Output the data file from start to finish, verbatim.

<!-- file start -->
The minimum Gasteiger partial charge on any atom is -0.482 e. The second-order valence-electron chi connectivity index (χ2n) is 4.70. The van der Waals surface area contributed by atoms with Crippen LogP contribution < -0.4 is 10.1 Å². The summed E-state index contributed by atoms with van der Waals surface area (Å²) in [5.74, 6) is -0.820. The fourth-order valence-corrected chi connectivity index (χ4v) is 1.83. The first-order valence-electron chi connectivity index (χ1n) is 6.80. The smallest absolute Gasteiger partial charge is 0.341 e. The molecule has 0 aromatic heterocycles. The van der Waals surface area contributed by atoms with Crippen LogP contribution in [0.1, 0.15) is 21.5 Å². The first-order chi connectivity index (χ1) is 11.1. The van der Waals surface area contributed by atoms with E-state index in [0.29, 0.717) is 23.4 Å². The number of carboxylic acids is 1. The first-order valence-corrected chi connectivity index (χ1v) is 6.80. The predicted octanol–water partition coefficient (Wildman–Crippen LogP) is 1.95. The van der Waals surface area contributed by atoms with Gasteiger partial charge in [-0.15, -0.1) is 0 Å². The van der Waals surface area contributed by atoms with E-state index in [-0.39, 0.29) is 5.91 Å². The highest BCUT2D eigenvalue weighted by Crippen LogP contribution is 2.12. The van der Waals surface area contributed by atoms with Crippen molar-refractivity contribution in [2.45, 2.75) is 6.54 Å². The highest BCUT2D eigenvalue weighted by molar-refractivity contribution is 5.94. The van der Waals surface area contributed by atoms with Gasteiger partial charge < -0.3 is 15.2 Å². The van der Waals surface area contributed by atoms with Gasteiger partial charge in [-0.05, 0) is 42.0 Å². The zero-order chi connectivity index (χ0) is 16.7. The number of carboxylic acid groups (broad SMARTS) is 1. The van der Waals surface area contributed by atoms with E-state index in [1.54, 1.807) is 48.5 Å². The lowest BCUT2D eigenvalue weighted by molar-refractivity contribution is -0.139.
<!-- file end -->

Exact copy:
The minimum Gasteiger partial charge on any atom is -0.482 e. The second-order valence-electron chi connectivity index (χ2n) is 4.70. The van der Waals surface area contributed by atoms with Crippen LogP contribution < -0.4 is 10.1 Å². The summed E-state index contributed by atoms with van der Waals surface area (Å²) in [5.74, 6) is -0.820. The fourth-order valence-corrected chi connectivity index (χ4v) is 1.83. The first-order valence-electron chi connectivity index (χ1n) is 6.80. The smallest absolute Gasteiger partial charge is 0.341 e. The molecule has 0 aromatic heterocycles. The van der Waals surface area contributed by atoms with Crippen LogP contribution in [0.1, 0.15) is 21.5 Å². The first-order chi connectivity index (χ1) is 11.1. The van der Waals surface area contributed by atoms with E-state index in [0.29, 0.717) is 23.4 Å². The number of carboxylic acids is 1. The first-order valence-corrected chi connectivity index (χ1v) is 6.80. The predicted octanol–water partition coefficient (Wildman–Crippen LogP) is 1.95. The van der Waals surface area contributed by atoms with Gasteiger partial charge in [-0.15, -0.1) is 0 Å². The van der Waals surface area contributed by atoms with E-state index in [-0.39, 0.29) is 5.91 Å². The highest BCUT2D eigenvalue weighted by Crippen LogP contribution is 2.12. The van der Waals surface area contributed by atoms with Crippen molar-refractivity contribution in [2.45, 2.75) is 6.54 Å². The highest BCUT2D eigenvalue weighted by molar-refractivity contribution is 5.94. The van der Waals surface area contributed by atoms with Gasteiger partial charge < -0.3 is 15.2 Å². The van der Waals surface area contributed by atoms with Gasteiger partial charge in [-0.05, 0) is 42.0 Å². The zero-order chi connectivity index (χ0) is 16.7. The number of carboxylic acid groups (broad SMARTS) is 1. The van der Waals surface area contributed by atoms with E-state index in [1.54, 1.807) is 48.5 Å². The lowest BCUT2D eigenvalue weighted by molar-refractivity contribution is -0.139.